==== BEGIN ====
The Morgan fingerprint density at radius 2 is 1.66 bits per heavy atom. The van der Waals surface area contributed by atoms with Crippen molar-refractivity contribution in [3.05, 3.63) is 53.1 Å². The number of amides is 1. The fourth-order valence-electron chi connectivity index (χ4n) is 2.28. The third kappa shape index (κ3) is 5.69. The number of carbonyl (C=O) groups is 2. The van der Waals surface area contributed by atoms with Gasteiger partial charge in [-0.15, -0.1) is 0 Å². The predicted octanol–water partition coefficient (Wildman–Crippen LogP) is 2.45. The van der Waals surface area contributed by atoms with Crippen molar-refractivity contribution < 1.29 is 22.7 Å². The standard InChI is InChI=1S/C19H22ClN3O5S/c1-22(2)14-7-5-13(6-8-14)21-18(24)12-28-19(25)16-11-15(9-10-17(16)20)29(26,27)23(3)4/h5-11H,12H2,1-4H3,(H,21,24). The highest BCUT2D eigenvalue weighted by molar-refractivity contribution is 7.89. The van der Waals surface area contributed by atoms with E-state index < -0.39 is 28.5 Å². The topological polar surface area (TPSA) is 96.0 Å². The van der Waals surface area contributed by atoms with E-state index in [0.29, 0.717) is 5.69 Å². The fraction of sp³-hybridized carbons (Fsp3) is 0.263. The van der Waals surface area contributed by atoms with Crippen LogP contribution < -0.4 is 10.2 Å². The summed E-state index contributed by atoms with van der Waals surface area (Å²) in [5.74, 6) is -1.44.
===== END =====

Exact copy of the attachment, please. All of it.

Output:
The Morgan fingerprint density at radius 2 is 1.66 bits per heavy atom. The van der Waals surface area contributed by atoms with Crippen molar-refractivity contribution in [3.05, 3.63) is 53.1 Å². The number of amides is 1. The fourth-order valence-electron chi connectivity index (χ4n) is 2.28. The third kappa shape index (κ3) is 5.69. The number of carbonyl (C=O) groups is 2. The van der Waals surface area contributed by atoms with Gasteiger partial charge in [-0.15, -0.1) is 0 Å². The predicted octanol–water partition coefficient (Wildman–Crippen LogP) is 2.45. The van der Waals surface area contributed by atoms with Crippen molar-refractivity contribution < 1.29 is 22.7 Å². The standard InChI is InChI=1S/C19H22ClN3O5S/c1-22(2)14-7-5-13(6-8-14)21-18(24)12-28-19(25)16-11-15(9-10-17(16)20)29(26,27)23(3)4/h5-11H,12H2,1-4H3,(H,21,24). The highest BCUT2D eigenvalue weighted by molar-refractivity contribution is 7.89. The van der Waals surface area contributed by atoms with E-state index < -0.39 is 28.5 Å². The topological polar surface area (TPSA) is 96.0 Å². The van der Waals surface area contributed by atoms with E-state index in [0.29, 0.717) is 5.69 Å². The fraction of sp³-hybridized carbons (Fsp3) is 0.263. The van der Waals surface area contributed by atoms with Crippen LogP contribution < -0.4 is 10.2 Å². The summed E-state index contributed by atoms with van der Waals surface area (Å²) in [5.74, 6) is -1.44.